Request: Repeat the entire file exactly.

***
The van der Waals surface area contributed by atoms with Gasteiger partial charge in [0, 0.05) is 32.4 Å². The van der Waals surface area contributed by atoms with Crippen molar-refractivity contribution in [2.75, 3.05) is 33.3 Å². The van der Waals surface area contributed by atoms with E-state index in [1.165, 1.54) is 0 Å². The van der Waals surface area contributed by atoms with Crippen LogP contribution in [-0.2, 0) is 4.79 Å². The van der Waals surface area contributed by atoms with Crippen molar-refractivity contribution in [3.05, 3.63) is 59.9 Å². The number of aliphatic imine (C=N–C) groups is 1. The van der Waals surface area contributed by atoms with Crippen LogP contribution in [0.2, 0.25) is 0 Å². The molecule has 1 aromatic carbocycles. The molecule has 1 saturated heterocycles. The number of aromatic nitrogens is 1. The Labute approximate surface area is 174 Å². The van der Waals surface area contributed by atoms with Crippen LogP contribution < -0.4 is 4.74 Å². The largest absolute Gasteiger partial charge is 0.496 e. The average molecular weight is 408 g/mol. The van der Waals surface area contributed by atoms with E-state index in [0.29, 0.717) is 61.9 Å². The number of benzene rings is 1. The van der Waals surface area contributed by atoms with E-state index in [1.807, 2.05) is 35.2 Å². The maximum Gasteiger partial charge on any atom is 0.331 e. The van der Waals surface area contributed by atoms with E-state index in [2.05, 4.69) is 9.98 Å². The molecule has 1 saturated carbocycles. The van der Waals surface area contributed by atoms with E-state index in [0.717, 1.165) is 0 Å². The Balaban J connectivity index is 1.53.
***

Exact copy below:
The van der Waals surface area contributed by atoms with Gasteiger partial charge in [0, 0.05) is 32.4 Å². The van der Waals surface area contributed by atoms with Crippen molar-refractivity contribution in [2.75, 3.05) is 33.3 Å². The van der Waals surface area contributed by atoms with E-state index in [1.165, 1.54) is 0 Å². The van der Waals surface area contributed by atoms with Crippen LogP contribution in [-0.2, 0) is 4.79 Å². The van der Waals surface area contributed by atoms with Crippen molar-refractivity contribution in [3.05, 3.63) is 59.9 Å². The number of aliphatic imine (C=N–C) groups is 1. The van der Waals surface area contributed by atoms with Crippen LogP contribution in [0.2, 0.25) is 0 Å². The molecule has 1 aromatic carbocycles. The molecule has 1 saturated heterocycles. The number of aromatic nitrogens is 1. The Labute approximate surface area is 174 Å². The van der Waals surface area contributed by atoms with Crippen LogP contribution < -0.4 is 4.74 Å². The largest absolute Gasteiger partial charge is 0.496 e. The average molecular weight is 408 g/mol. The van der Waals surface area contributed by atoms with E-state index in [0.29, 0.717) is 61.9 Å². The number of benzene rings is 1. The van der Waals surface area contributed by atoms with E-state index in [1.807, 2.05) is 35.2 Å². The maximum Gasteiger partial charge on any atom is 0.331 e. The van der Waals surface area contributed by atoms with E-state index in [2.05, 4.69) is 9.98 Å². The molecule has 1 saturated carbocycles. The van der Waals surface area contributed by atoms with E-state index in [0.717, 1.165) is 0 Å². The Balaban J connectivity index is 1.53.